A carefully developed website – one that looks good and makes it easy to find information about your business and offerings – can generate new customers and repeat business. With thoughtful planning, it is not hard to create an appealing website.  These steps can help:

1. Think like a site visitor 
A great website is laser-focused on the needs of site visitors. While this may sound obvious, many sites provide what the business owner wants to showcase rather than what site visitors really want.

To make your website customer-oriented, make a list  of what you know matters most to your shoppers. Is it your inventory of difficult-to-find products? The ability to stay at the forefront with your leading-edge offerings? Your friendly and responsive customer service? Use this list to prioritize the features and functionality of your site. For example, if quick delivery is a key selling point, make it easy for site visitors to determine when a product will arrive on their doorstep. If your product knowledge is a key reason people buy from you, showcase it through tips, blogs, videos or another format your customers prefer.

Whatever priorities you choose to emphasize, the key is to keep every site element focused on your visitors’ needs.

2. Organize information carefully
Keeping your site design clean and uncluttered makes it easier for visitors to zoom in on exactly what they need. Give some thought to the best way to present information. Is it by type of visitor? Product category? The task they need to perform on the site? It may turn out that you want to offer several ways for visitors to navigate through your site.

Regardless of your site map, one crucial element to consider is your contact information. Make it easy for site visitors to find your address, phone number, email address, number to text message, live chat feature or click-to-call option, and/or your social media sites. Place some or all of this information, or at the very least a link to a “Contact Us” page, on every page of your site.

Once you’ve designed your site, don’t assume prospects and customers can find what they need. Ask a select group of customers to test it for you, perhaps in exchange for a discount or special offer. Once you’ve officially launched your site, ask visitors to contact you if they are having trouble locating the information they want, so you can spot areas that need tweaking.

3. Define what makes you unique 
Your site visitors will want to know what is special or different about your business. Tell them exactly what your unique benefits are in clear, concise language. A bakery might promote its homemade pies while a women’s clothing store could mention its collection of summer scarves for the office. Also tell visitors what differentiates you from similar-sounding competitors. Is it friendly, knowledgeable staff? Great selection? Convenient location or hours? Your goal is to make it a no-brainer for site visitors to want to call you, not a competitor.

4. Keep it current
A dated-looking site makes your business look like it’s stuck in the past. It’s a good idea to refresh the design every year or two and replace photos frequently. In addition to the design, keep the content fresh. A blog with new information about your business, current industry data or perspectives on relevant events can keep you looking up to date.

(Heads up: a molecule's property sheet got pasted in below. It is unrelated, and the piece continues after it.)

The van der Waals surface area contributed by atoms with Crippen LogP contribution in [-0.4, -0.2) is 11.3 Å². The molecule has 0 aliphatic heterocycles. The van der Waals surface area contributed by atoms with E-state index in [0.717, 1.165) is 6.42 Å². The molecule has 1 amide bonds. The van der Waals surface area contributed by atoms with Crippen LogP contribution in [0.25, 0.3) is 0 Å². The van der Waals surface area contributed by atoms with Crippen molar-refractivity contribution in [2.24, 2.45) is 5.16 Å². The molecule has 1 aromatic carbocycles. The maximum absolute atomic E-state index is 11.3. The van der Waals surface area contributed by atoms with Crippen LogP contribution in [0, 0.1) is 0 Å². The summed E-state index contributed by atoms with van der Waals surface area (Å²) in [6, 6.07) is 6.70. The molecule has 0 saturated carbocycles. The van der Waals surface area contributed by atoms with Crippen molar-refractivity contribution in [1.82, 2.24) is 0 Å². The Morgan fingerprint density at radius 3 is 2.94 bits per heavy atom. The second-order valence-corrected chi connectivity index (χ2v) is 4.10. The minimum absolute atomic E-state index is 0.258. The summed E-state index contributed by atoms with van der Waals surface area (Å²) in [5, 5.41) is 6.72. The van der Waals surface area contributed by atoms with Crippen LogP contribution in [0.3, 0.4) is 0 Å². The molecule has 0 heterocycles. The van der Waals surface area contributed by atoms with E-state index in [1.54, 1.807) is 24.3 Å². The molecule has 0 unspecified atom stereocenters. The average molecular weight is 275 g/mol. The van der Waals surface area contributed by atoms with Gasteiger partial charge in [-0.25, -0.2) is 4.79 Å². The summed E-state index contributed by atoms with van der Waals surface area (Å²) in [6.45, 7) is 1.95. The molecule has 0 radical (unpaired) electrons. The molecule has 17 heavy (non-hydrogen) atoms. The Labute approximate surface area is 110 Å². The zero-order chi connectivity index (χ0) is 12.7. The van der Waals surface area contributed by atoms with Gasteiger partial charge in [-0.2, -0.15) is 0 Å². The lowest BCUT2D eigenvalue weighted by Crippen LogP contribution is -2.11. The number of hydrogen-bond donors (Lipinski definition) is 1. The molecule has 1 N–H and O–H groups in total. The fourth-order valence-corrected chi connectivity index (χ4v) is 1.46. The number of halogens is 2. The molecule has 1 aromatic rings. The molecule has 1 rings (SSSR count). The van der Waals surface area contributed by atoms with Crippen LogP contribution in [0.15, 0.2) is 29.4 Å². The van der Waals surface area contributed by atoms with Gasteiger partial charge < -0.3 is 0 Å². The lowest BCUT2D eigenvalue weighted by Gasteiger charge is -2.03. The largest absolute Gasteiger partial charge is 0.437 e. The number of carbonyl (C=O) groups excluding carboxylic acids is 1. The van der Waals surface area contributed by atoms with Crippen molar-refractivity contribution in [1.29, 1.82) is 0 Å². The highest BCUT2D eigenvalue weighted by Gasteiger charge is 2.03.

5. Suggest enticing purchases 
You don’t have to sell online to steer customers to your business. Instead, you can use strong offers to bring in foot traffic. For example, a florist might highlight new bouquets with the latest spring daffodils. A toy store might announce a new, special edition toy that isn’t available at big-box retailers. Discounts and special offers are a great way to keep visitors coming back to your site, so update them frequently.

6. Create a great “About Us” page
Share the story of how you got started or the philosophy or company culture that makes you different. Don’t forget to include strong visual elements such as photos or graphics.

People are at the heart of any business, so if you’re proud of your team, flaunt it. Publish interesting profiles and photos of your staff. The visuals don’t have to be formal. A group shot that shows the group in a meeting or enjoying the great lifestyle your business embodies—whether foodies or ski fanatics—can breathe life into your site.

7. Do your housekeeping
Visitors won’t stay on your site if it is riddled with broken links. Check all of the pages periodically to make sure the links are working. A well-functioning website tells customers and prospects that you pay attention to details. That impression can go a long way toward encouraging a visitor to become a customer.

Bonus tip: Make it easy to find your site 
Invest in search engine optimization (SEO) so your site doesn’t get buried on page 10 of a Google search for your type of business. SEO means developing your company’s website so it ranks higher in searches when an appropriate search term is used. One recent study found that the top listing in Google gets 33% of the traffic compared to 18% for the second position. Paid search advertising can be a smart way to build traffic if you’ve built a fledgling site and no one is coming.

Keep in mind that your site is never “done;” it is always a work in progress. Keeping your customer’s perspective in mind and taking the time to maintain your site will help ensure you have a great presence online.

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